Ah, the patent application process. Without it, we wouldn’t have had early warning of motion controllers, Sony’s streaming ambitions or the weirdly ugly people Microsoft expects to be playing its next console. Well, now it’s turned up a slightly odd application made by Sony Computer Entertainment. SCE, it seems, wants to monitor your nervous system. The application seems to insist that Sony has come up with a way to measure your nerves and predict your next course of action in “one or more body parts.”
Here’s the application introduction:
An electronic device may be controlled using nerve analysis by measuring a nerve activity level for one or more body parts of a user of the device using one or more nerve sensors associated with the electronic device. A relationship can be determined between the user’s one or more body parts and an intended interaction by the user with one or more components of the electronic device using each nerve activity level determined. A control input or reduced set of likely actions can be established for the electronic device based on the relationship determined.
Those of you with really good memories might recall that Microsoft is also trying to do something similar with biometrics. Will the next generation of consoles interact with us on an instinctive level?
Sony Computer Entertainment has also filed an application for software to aid in the development of heads-up displays. That one says it is for “presenting a graphic display of information as it is normally produced by a process implemented with computer software; selecting an arbitrary range of objects within the graphic display; applying one or more filters to the processing of the objects in the arbitrary range; and changing the processing of the objects dynamically in response to the filters.” Which sounds like it might have more to do with the headset technology they’re still working on perfecting but it seems perfectly suited to the next generation of home consoles.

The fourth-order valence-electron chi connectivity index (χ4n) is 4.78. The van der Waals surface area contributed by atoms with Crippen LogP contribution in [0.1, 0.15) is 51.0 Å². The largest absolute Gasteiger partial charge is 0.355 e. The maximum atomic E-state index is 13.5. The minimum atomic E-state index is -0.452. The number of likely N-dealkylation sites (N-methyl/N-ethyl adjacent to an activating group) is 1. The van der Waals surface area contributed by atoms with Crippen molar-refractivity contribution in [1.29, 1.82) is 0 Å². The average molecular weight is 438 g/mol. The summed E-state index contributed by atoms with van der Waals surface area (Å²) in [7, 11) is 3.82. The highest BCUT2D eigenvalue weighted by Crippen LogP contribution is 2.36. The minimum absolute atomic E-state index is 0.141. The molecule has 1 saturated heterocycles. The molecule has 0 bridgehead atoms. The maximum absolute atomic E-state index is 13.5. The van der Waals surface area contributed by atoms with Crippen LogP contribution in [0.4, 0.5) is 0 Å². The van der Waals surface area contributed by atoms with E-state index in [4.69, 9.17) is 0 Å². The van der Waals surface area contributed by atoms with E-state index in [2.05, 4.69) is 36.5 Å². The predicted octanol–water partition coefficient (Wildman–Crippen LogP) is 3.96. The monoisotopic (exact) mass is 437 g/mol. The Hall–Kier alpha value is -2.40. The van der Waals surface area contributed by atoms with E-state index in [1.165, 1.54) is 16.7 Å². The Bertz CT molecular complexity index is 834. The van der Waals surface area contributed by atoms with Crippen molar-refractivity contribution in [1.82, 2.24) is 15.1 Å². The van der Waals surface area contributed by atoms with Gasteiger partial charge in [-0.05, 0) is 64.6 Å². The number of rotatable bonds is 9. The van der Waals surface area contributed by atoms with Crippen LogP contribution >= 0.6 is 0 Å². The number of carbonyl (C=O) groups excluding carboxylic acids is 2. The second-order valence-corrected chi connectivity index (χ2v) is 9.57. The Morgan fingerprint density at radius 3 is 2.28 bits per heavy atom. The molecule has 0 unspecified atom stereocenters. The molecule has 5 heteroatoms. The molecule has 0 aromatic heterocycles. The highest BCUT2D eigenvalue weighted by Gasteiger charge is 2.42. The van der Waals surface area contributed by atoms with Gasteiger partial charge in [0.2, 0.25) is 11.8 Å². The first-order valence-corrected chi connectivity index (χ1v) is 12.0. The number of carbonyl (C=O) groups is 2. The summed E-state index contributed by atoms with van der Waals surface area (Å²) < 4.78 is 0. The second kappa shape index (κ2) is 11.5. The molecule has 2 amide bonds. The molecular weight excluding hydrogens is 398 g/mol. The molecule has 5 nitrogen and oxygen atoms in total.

Finally, for today at least, SCE has also filed an application for a “Gaze-Assisted Computer Interface.” That system is able to detect where a user is “gazing” and process that as a selection within software. It also, interestingly, accounts for detecting a user’s gaze location and using that as a measure to predict where their physical interaction was intended to end up. This might be a method of refining calibration of motion controllers but it also sounds like it might be wonderful for the progress being made in assisted computing for those with disabilities.